One of four men charged with the Jan. 12, 2010, fatal freeway shooting of Dewey Tucker last year admitted killing the musician, a California Highway Patrol violent crimes detective testified at a preliminary hearing in Sonoma County Thursday afternoon. Raul V. Vega, 19, of Santa Rosa, said he turned sideways in the passenger seat of a stolen Honda, pointed the gun at the door of Tucker's white Nissan in the next lane and fired three to five times, CHP Officer William Harm said. Vega said he had both hands on the gun and pulled the trigger with two fingers, Harm said. Tucker was shot in the head. His Nissan collided with the concrete center median, then with the right guardrail on westbound Interstate Highway 80 near Hercules. The bass player for Lauryn Hill and Bobby Brown had been on his way to band practice. Harm said Vega told him during a Jan. 8, 2011, interview at Santa Rosa police headquarters that Javier Ivan Carreon-Lopez was driving the Honda that had been stolen earlier in Vallejo. Harm testified Vega said co-defendants Hector Barragan, 29, and Christopher Mancinas, 29, were following him and Carreon-Lopez in a separate vehicle, Vega said. All four Santa Rosa men are charged with the gang-related murder. There was a rivalry between the Angelino Heights and Varrio Sureno Locos sects of the Sureno gang in southwest Santa Rosa at the time of Tucker's murder, and the defendants mistook Tucker for a rival Sureno gang member who was living in Vallejo, according to the Sonoma County District Attorney's Office. Harm said Mancinas told him in an Oct. 21, 2010, interview that there was a meeting at Barragan's house on Jan. 12, 2010, with the intention of brokering a peace between the two factions. Sheriff's office detective Brandon Cutting testified Thursday that rival Varrio Sureno Locos gang members had targeted Barragan, his brother and Mancinas, who are alleged Angelino Heights gang members, for murder. The hearing resumes this morning.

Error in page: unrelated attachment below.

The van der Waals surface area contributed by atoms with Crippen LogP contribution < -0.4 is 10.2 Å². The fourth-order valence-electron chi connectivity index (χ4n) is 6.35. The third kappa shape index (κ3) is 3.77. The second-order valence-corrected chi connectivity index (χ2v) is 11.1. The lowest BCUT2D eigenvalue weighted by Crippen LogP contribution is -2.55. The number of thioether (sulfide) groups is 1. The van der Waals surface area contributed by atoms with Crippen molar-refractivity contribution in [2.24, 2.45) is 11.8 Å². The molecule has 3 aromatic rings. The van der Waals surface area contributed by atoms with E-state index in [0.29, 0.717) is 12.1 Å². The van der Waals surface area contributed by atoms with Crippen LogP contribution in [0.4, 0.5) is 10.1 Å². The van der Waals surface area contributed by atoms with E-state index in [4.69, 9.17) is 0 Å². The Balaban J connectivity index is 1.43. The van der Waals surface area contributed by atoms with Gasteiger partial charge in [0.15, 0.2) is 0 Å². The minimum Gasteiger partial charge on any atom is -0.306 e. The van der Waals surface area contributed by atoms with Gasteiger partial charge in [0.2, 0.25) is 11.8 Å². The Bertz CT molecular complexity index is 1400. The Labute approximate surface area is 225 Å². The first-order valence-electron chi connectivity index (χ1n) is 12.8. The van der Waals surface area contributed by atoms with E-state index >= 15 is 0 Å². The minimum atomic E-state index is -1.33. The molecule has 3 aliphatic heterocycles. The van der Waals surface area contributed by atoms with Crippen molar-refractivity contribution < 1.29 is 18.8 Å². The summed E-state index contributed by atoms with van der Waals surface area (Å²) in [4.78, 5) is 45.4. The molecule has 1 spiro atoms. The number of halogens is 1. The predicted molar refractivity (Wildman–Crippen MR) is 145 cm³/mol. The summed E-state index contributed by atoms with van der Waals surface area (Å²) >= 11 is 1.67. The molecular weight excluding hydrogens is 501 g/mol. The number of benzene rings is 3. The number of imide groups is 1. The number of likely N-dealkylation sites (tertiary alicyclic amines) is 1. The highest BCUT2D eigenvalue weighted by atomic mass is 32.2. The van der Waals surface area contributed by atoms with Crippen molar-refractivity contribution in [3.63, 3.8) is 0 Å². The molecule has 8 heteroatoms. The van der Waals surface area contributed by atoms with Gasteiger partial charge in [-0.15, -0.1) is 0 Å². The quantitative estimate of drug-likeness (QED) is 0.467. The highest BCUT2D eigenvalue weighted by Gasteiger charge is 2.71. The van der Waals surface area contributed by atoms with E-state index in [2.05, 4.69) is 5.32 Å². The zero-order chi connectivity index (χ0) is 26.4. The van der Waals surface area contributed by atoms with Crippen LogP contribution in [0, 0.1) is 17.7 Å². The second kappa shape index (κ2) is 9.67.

Kevin Mack of UCSF Killed in Shuttle Bus Crash Mourned by Students, Colleagues